Firefighters are paying the price of climate denial

Every morning, wildland firefighters gather around radios to listen to the weather forecast. This summer, I was part of the team that fought a fire near Big Sur. When I heard the staticky voice announce that temperatures would exceed 105 degrees, the forecast sounded like a death sentence.

Across California, unprecedented heat has made wildfires more difficult to predict and control. During the heat wave in Big Sur, the fire, which had been 40% contained at 30,000 acres, tripled in size in a matter of days. It has now burned nearly 125,000 acres.

Fighting wildfire involves hauling heavy packs and tools up mountains. Record heat makes this work more difficult and dangerous. After hours cutting atop an exposed ridge, my arms and legs spasmed from muscle cramps. Extreme heat makes hearts race and brains falter. Firefighters often collapse. In Big Sur, plumes of smoke grew like thunderclouds.

We have entered

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Thermal Imaging Technology Helps Firefighters See Through Smoke

a person uses a video game-like controller to maneuver a camera's view on a computer screen. the person is doing it from inside the cabin of a plane
Heat from Oregon wildfires are detected and visualized on a monitor inside a plane using infrared thermal imaging technology. Credit: Kate Kaye

Wildfires are still raging out west, and states are using anything in their arsenals to fight back. This year, for the first time, Oregon’s Department of Forestry is using thermal imaging technology to see through thick smoke to the fires below. The state’s firefighting teams say this technology has been game-changing during this devastating wildfire season.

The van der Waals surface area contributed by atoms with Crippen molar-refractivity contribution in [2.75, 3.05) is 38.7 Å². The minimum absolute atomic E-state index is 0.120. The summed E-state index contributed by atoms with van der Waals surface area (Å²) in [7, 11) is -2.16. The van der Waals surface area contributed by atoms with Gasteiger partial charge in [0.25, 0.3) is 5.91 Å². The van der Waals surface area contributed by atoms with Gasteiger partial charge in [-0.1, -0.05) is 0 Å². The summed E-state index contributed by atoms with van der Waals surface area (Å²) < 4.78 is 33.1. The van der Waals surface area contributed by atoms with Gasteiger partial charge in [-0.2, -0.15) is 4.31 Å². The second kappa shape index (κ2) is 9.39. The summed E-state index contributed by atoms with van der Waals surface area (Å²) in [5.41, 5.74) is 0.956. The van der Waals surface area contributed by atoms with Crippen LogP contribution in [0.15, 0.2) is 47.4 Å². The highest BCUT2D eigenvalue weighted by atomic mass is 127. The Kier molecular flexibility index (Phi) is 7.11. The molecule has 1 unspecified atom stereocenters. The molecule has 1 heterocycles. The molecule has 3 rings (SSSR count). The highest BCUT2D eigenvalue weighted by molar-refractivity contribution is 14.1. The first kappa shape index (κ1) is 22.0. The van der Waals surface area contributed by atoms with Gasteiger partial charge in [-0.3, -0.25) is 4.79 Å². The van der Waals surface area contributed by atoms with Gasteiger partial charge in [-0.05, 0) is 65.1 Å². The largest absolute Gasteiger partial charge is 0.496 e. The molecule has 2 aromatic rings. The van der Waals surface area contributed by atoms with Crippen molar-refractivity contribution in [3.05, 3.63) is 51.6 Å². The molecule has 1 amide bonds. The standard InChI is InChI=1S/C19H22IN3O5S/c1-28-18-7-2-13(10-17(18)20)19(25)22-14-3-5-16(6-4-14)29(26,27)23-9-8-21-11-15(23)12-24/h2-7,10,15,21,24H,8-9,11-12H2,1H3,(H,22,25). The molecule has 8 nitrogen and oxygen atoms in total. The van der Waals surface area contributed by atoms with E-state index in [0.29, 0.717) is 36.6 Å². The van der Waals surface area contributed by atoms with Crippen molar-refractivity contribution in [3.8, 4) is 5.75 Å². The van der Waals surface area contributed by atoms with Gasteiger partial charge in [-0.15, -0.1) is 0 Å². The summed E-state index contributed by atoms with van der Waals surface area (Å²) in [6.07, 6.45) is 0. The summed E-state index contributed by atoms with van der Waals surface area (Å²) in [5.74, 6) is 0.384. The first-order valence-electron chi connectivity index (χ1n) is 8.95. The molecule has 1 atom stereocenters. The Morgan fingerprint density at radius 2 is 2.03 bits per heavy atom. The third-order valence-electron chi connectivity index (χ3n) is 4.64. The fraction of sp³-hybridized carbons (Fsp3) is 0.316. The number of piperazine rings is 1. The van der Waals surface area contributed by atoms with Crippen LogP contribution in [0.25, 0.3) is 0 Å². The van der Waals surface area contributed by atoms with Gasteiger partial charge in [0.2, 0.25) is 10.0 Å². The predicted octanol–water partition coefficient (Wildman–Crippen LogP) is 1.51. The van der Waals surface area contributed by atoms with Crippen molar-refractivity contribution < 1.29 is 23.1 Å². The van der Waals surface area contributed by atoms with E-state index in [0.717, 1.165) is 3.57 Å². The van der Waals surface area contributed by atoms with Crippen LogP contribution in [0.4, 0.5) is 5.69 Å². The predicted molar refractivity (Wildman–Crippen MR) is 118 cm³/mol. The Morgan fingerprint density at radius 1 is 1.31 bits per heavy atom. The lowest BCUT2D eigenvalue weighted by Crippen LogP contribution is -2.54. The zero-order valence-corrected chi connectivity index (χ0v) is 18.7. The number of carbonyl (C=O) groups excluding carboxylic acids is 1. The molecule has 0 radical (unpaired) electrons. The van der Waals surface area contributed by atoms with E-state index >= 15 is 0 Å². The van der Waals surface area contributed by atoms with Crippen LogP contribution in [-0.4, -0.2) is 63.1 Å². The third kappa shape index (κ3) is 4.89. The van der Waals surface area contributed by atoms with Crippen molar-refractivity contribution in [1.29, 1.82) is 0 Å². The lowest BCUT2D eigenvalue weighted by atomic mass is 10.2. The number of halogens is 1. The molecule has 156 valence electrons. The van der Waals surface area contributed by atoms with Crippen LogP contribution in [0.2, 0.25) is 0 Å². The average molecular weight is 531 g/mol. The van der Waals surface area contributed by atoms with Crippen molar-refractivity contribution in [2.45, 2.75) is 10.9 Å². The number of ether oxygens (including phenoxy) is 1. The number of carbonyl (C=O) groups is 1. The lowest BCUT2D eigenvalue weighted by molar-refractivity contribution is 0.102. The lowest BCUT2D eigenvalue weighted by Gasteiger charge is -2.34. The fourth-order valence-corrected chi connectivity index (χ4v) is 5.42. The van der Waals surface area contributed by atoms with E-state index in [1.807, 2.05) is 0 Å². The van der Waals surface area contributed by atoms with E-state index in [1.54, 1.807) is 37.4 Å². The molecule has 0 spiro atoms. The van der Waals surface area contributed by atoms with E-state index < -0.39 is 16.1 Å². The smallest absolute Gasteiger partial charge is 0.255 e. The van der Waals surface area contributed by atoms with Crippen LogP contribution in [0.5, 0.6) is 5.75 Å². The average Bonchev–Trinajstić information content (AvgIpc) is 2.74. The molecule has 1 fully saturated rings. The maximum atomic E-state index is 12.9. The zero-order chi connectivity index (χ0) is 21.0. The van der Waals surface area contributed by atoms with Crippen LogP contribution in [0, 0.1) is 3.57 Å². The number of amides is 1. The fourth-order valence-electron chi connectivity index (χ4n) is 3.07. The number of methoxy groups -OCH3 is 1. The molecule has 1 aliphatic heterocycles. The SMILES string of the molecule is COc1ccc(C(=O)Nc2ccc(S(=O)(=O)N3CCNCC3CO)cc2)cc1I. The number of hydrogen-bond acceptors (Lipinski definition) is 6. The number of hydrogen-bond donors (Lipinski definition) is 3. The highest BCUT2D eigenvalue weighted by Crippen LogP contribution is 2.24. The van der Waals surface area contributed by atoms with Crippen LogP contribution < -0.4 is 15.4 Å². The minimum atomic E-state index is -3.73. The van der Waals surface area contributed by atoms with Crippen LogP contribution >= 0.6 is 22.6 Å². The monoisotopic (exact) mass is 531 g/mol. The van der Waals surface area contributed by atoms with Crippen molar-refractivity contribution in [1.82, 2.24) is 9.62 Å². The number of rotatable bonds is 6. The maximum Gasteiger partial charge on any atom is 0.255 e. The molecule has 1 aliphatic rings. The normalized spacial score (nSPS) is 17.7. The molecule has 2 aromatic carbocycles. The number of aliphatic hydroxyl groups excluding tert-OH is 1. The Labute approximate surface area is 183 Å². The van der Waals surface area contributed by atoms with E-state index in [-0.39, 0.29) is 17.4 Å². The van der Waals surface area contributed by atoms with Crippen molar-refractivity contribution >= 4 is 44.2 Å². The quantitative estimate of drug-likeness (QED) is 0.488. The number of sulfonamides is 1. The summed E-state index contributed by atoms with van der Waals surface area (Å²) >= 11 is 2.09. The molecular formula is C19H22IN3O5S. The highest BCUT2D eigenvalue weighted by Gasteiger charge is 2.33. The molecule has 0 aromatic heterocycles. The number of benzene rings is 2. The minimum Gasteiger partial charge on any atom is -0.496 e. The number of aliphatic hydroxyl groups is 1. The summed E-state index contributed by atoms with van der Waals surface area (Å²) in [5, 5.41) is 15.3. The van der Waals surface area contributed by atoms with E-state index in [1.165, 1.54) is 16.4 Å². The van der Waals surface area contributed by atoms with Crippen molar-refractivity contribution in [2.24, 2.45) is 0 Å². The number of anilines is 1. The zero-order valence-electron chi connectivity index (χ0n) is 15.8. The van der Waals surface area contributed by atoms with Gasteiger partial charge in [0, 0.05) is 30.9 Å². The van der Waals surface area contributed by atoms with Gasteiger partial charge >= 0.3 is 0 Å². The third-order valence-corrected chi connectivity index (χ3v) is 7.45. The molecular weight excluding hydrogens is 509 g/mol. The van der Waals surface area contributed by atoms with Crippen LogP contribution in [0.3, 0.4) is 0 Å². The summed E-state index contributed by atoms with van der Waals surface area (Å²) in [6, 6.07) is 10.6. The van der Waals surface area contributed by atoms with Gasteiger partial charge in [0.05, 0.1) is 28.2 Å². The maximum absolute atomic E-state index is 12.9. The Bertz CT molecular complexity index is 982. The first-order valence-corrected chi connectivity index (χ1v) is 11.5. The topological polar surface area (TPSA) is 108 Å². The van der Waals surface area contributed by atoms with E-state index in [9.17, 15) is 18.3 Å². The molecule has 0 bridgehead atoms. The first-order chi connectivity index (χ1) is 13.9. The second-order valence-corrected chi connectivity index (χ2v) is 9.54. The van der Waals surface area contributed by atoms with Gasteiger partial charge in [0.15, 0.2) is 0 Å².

a small black camera attached to the wing of a plane
A thermal imaging camera device installed beneath a plane. Read a feature by Kaye from GeekWire. Credit: Kate Kaye

Thermal imaging technology uses infrared waves to detect heat, and then presents that information visually. These graphics make it possible to see exactly where the fire is moving, which areas are the hottest, and how much is actually burning. This information is crucial to firefighting teams on the ground, who can know with

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Discovery Channel embeds with California firefighters in new series ‘Cal Fire’

The Discovery Channel, in partnership with the California Department of Forestry and Fire Protection (Cal Fire), is taking viewers to the front lines of the state’s horrific wildfires in a new multi-platform series.

“Cal Fire” won’t premiere until later this year, but Discovery will air a “first look” episode at 10 p.m. tonight (Sept. 22) that delivers what the network calls “an in-depth view” of the current wildfires ravaging parts of California. Viewers can also follow the heroic firefighters during wildfire season now on the  Discovery GO app or at

Discovery says multiple camera crews have been embedded with Cal Fire’s firefighters across the state — from Shasta in the North to San Diego in the South — for the past three months. They’re using “cutting edge technology” including fire-resistant helmet cameras to bring viewers “an ultra-immersive perspective” on the blazes.

Crews were required to undergo “Red Flag” training

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